Filed under: Dan Cottrell, Rugby Coaching, Rugby Training | Tags: press ups, RFU, rugby motivation, Rugby Training
1,2,3,4…no, proper ones
A familar call on the rugby training ground. A misdeamour of minor proportions, perhaps a dropped ball or a missed tackle. The result, press ups (or round the posts and back).
Don’t think for one moment I am going to say that mistakes should not be highlighted, pointed out or even commented on harshly. It is how they are then dealt with which causes an interesting debate.
“Punishment” is not a good word to use – I found this out very early on in the Rugby Coach Newsletter issues when the RFU quickly slapped my wrists for using the word (and the “punishment” mentioned).
In which case, you need a way to ENCOURAGE the players not to make the same mistake twice.
Filed under: Dan Cottrell, Rugby Coaching, Rugby Skills, Rugby Training | Tags: missing tries, Rugby Skills, scoring tries, training accuracy
With the UK season about to start in earnest in a few weeks, rugby training time is focused on the first game.
In my sessions I am particularly interested in the accuracy of the skills. Passes in the right place, the rugby tackles being made with the correct shoulder and foot combination, and rucks being cleared at the best height.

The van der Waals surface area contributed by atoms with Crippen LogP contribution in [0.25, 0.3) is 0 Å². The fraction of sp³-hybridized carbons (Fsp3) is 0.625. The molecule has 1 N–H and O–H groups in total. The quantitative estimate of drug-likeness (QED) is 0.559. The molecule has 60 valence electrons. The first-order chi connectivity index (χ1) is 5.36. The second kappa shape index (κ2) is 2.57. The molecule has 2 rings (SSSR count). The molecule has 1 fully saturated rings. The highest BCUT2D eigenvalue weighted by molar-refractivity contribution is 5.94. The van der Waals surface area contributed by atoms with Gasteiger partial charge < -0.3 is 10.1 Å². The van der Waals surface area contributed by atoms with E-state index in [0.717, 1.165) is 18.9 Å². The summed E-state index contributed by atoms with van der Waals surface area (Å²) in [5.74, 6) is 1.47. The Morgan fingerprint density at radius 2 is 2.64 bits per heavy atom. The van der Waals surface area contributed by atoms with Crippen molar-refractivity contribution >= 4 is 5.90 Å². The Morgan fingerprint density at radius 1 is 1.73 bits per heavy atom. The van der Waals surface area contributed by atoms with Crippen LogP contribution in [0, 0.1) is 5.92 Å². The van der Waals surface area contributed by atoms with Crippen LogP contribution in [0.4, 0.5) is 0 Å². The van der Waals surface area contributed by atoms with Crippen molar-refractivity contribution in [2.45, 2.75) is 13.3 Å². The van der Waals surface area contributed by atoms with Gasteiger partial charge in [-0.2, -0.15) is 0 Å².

A small lapse and it could cost you points.
And here is the evidence!
Filed under: Dan Cottrell, Rugby Coaching, Rugby Skills, Rugby Training | Tags: fast hands, rugby catching, Rugby Drills, rugby handling, Rugby Skills, Rugby Training
This week I was asked to come up with some fast hands rugby drills. As some of you know, I am not a great fan of the term “drill”, but it matters little in the end because it is what the players learn in training that counts.
Why fast hands
“Fast hands” means quick transference of the ball from one player to the next to the next. In other words, at least one quick pass in a series of two or more passes. Relating this to the game, it is unlikely that we need ”fast hands” for more than three passes.
Game related reasons
“Fast hands” are meaningless unless there is a good reason to pass the ball in the first place. The reason in this case is that the receiver and giver is under pressure in front of him and there is someone better placed to take the ball forward. Two sets of “fast hands” means that two players are under this pressure and so on.